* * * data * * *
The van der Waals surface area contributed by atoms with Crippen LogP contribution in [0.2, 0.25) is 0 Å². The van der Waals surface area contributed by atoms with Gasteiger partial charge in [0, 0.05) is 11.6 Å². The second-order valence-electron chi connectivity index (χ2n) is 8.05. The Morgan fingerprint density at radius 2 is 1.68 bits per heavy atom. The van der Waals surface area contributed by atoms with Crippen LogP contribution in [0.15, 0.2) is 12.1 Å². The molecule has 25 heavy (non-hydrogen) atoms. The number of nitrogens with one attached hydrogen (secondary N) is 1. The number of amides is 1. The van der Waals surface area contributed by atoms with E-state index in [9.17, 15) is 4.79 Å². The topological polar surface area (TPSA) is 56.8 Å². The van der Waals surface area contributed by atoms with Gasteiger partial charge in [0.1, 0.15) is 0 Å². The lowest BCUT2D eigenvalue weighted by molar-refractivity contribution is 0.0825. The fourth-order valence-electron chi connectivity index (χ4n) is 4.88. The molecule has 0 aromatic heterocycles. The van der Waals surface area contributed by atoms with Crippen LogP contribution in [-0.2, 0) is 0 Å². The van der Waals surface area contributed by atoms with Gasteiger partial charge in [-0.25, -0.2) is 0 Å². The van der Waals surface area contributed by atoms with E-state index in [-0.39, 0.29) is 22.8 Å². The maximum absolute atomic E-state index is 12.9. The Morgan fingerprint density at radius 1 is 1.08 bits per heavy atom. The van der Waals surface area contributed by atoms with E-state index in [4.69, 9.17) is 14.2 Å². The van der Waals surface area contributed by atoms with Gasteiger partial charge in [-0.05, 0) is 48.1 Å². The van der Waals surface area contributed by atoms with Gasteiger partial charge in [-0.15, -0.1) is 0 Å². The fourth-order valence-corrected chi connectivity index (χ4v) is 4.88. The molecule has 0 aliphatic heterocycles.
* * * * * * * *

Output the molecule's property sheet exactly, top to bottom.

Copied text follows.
The van der Waals surface area contributed by atoms with Crippen LogP contribution in [0.2, 0.25) is 0 Å². The van der Waals surface area contributed by atoms with Gasteiger partial charge in [0, 0.05) is 11.6 Å². The second-order valence-electron chi connectivity index (χ2n) is 8.05. The Morgan fingerprint density at radius 2 is 1.68 bits per heavy atom. The van der Waals surface area contributed by atoms with Crippen LogP contribution in [0.15, 0.2) is 12.1 Å². The molecule has 25 heavy (non-hydrogen) atoms. The number of nitrogens with one attached hydrogen (secondary N) is 1. The number of amides is 1. The van der Waals surface area contributed by atoms with E-state index in [9.17, 15) is 4.79 Å². The topological polar surface area (TPSA) is 56.8 Å². The van der Waals surface area contributed by atoms with Gasteiger partial charge in [0.1, 0.15) is 0 Å². The lowest BCUT2D eigenvalue weighted by molar-refractivity contribution is 0.0825. The fourth-order valence-electron chi connectivity index (χ4n) is 4.88. The molecule has 0 aromatic heterocycles. The van der Waals surface area contributed by atoms with Crippen LogP contribution in [-0.2, 0) is 0 Å². The van der Waals surface area contributed by atoms with Gasteiger partial charge in [-0.25, -0.2) is 0 Å². The van der Waals surface area contributed by atoms with E-state index in [-0.39, 0.29) is 22.8 Å². The maximum absolute atomic E-state index is 12.9. The Morgan fingerprint density at radius 1 is 1.08 bits per heavy atom. The van der Waals surface area contributed by atoms with E-state index in [4.69, 9.17) is 14.2 Å². The van der Waals surface area contributed by atoms with Gasteiger partial charge in [-0.05, 0) is 48.1 Å². The van der Waals surface area contributed by atoms with Gasteiger partial charge in [-0.15, -0.1) is 0 Å². The fourth-order valence-corrected chi connectivity index (χ4v) is 4.88. The molecule has 0 aliphatic heterocycles.